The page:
The 1974 Act does provide for the removal of a CBO director through a resolution taken up in either chamber, but replacement under these circumstances would violate a significant norm that has formed the bulwark of legislative substance and process for nearly 50 years. If the CBO were to become another partisan tool in the hands of powerful leaders and overbearing majorities, it would exacerbate partisan animosity and back legislators further into their respective corners. Deteriorating trust in the CBO would call all of its work into question, making it difficult to get a real sense of legislative consequences for everyone, both on and off the Hill.
If Democrats want better scores, they should focus on the fundamentals: pay for priorities or simply spend less. For instance, President Joe Biden’s $2.5 trillion infrastructure package is packed with spending on low-priority projects, and last month’s American Rescue Plan contained more than $500 billion in aid that most states simply do not need. Instead of an honest debate over the costs and benefits of these and other policy goals, like the Green New Deal or boosting the minimum wage, Democrats are attempting to divert attention from the dire economic implications of these policies by attacking the role of the CBO director. Even if Democrats do not move forward with this plot, these actions could cast doubt on the CBO and impact the manner in which the director and his experts conduct their work.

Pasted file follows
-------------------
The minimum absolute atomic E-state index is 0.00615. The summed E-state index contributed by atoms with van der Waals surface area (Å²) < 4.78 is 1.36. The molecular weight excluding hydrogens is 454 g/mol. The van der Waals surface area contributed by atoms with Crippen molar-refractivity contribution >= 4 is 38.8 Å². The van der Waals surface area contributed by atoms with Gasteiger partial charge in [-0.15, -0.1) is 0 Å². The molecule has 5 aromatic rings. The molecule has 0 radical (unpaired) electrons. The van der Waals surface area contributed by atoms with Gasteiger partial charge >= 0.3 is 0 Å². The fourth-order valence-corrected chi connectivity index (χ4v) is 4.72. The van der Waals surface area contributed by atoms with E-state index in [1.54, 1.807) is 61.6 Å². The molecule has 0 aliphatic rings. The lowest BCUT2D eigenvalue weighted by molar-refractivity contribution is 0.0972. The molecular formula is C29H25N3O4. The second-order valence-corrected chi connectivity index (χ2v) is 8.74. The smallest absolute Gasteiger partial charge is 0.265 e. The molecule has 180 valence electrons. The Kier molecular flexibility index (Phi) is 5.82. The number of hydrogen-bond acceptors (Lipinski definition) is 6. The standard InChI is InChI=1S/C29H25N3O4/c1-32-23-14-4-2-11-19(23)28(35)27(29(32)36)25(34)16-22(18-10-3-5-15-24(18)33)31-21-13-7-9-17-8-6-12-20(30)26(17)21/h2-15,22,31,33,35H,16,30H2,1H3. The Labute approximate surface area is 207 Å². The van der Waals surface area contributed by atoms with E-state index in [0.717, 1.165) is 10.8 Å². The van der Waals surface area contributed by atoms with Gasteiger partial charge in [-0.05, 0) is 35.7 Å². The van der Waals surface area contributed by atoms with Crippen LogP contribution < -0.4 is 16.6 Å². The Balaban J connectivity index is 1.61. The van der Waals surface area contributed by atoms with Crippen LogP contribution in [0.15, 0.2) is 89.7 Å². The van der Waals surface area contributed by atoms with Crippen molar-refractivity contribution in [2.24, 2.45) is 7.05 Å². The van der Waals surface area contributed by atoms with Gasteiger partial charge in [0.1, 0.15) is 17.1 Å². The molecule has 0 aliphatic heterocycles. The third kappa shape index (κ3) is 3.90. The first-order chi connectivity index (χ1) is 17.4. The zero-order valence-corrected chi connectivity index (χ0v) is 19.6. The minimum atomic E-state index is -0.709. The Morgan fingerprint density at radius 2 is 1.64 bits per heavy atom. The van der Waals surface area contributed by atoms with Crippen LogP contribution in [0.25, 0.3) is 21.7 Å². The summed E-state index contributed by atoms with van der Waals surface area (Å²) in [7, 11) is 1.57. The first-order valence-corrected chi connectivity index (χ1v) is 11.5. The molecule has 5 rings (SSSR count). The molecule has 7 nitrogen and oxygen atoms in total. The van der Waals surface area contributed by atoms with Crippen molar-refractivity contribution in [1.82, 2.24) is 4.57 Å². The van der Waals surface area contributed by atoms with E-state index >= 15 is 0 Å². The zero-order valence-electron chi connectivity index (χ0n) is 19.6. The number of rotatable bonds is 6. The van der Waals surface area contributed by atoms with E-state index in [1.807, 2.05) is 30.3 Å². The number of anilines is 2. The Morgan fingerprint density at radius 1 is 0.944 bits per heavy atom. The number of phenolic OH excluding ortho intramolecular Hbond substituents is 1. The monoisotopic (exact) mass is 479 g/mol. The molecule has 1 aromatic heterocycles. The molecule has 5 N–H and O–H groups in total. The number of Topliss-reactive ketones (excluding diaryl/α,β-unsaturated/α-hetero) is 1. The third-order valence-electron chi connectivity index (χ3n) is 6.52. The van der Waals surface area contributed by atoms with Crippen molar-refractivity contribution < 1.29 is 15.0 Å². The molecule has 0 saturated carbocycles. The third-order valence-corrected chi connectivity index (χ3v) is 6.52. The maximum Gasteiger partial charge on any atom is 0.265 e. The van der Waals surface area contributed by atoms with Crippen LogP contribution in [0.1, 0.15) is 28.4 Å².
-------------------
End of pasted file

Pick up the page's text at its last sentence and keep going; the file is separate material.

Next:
As we face huge fiscal hurdles, such as our rapidly depleting trust funds and the ongoing pandemic, it is essential that Congress have a neutral arbiter who can provide consistent, reliable information on where we are, what lies ahead and how legislative choices will affect our future. Without an independent scorekeeper, members of Congress will be unable to form workable solutions in line with real-world impacts.
Institutions like the CBO should not be political pawns. Though not infallible—and healthy debate certainly permits disagreement and alternative perspectives—they are still a core facet of the legislative process. Undermining the legitimacy of the CBO director will only further erode the power of the First Branch.
|Topics:||Budget & Appropriations|